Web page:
Saturday, October 23, 2010

My Backyard

Bogota has 8 million people, and almost as many buildings as is necessary to house them. But despite all this brick and concrete, I've discovered that this city has many green backyards.

My search for home in Bogota led me to discover many of them.

We've fondly named the building where I live "the castle" as its brick turrets and rooftop terrace rise far above the red tile roofs of our neighborhood, La Candelaria. From the rooftop you can count 14 churches, including Monserrate, Bogota's most iconic church, which is perched atop a treed-covered mountain on the eastern extreme of the city.

The cerro de Monserrate is Bogota's steepest backyard.

From the rooftop of the castle I often watch the sunset and notice one solitary palm tree, "palma de cera," (Colombia's national tree). No matter how crepuscular the light, it is always backlit by the sunset to the west. It stands proud in front of the slums stacked upon the southern hillside painted in gold. Sunset is the barrio’s moment of wealth each afternoon.

That neighborhood seems to have no backyard.

I return to apartment 117, on the ground floor. Back to earth. I remember that at one point in my search for a home across the central neighborhoods of Bogota, I imagined living in the Torres del Parque, elegant spiral towers in the hip neighborhood called La Macarena (no, not like the song). The three towers were designed by one of Bogota's most recognized architects, Rogelio Salmona, to embrace Parque de la Independencia.

I imagined that, if I’d lived there, the green refuge of Independence Park would've become my backyard. But living in the sky was not in the cards.

Instead, I am grounded. I have a backyard at the doorstep of my first floor apartment, unusual for a building in the historic center. It was this yard, not the beautiful architecture, that sold me on the place. The garden, as it’s called, is more of a patio, in the Spanish colonial sense of the word. All of the apartments of the building face the rectangular lawn which is about the size of a quarter of a soccer field. It is an interior space; a place to look inside.

My backyard is many things. My sanctuary. My star gazing palette. My dining room. My office. On any occasion, I throw a pink blanket on the grass, more often than not, reading for my classes. I wait to be interrupted by one of many neighbors who also cherish this space.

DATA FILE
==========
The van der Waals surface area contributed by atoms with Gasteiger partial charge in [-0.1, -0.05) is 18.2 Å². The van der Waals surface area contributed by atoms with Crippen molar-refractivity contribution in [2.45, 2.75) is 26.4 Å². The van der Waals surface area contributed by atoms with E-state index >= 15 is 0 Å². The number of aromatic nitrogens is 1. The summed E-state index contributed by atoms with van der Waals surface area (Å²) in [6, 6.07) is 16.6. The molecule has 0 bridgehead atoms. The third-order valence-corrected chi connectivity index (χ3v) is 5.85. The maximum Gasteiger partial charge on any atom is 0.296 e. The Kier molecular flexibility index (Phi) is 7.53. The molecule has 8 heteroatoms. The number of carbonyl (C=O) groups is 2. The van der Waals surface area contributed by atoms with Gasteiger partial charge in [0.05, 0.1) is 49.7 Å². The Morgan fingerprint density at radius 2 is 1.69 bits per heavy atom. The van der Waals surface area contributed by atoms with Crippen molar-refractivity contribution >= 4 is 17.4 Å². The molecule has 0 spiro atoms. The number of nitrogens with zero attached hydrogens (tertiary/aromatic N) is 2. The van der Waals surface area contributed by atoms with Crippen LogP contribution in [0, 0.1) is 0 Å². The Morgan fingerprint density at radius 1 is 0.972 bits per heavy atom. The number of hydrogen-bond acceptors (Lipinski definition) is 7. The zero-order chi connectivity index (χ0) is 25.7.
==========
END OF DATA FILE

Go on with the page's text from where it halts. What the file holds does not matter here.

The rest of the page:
Professor Juan Manuel, an ex-literature professor at the University where I teach, and his labrador Mambo say hello as they have lunch in the garden before he retires to the sofa to read Joyce.

There is Richard, the twenty-something son of diplomats who has lived everywhere from South Africa to Jamaica. His Colombian Spanish hid the fact that he is originally from Texas. He always sits on a small stool in front of his window, organizing concerts on his blackberry, chain smoking, offering a smile.

Next door to him is Rafael, a long-haired, solitary Colombian with a boxer called Tomas. He is the first on the lawn every morning before he walks the few blocks to the fabric store he owns, back at midday to be with the dog, and again at dusk. Reliable as any clock, he and Tomas are the sundial I refer to when I have somewhere to be.

My next door neighbor is Brian, a sixty-nine year old British chef with a thirty something Colombian mamasita of a girlfriend. He’s enduring life with her 17 year old niece who’s just given birth to a very colicy baby. But despite his unplanned surrogate parenthood, Brian continues to be his jolly, white-haired self. With a voice that carries up to Monserrate (and through the wall) he is the neighbor who, if you plan to say hello, you must have a half an hour to spare to talk about coconut cheesecake, or a dilapidated hotel in Cartagena ( which he is attempting to buy). Despite his patchy Spanish, most everyone in the building seems to understand they must budget some time before speaking with him, though they don't seem to mind.

But best of all is Jairo. Jairo is six years old, the only one of the cast who lives on the second floor. He always arrives at the perfect moment, just when the grey of Bogota starts to get to me, or when I feel overwhelmed by the boxes academia often forces us to live inside. Jairo rings my doorbell, or trots over to my blanket, to see if I can come play soccer. I never say no. And inevitably, the sun comes out.

My backyard at 931 Douglas in Elgin,IL was also a meeting place. Summer nights, when I was a kid, a dozen or so children would emerge from their back doors and migrate toward that space behind our house for a game of kick the can. There was less small talk in that yard than in this one. Fewer hours of soccer, too.

Nevertheless, a similar sense of community, youth, and renewal sprouted up from that little patch of green we called the backyard.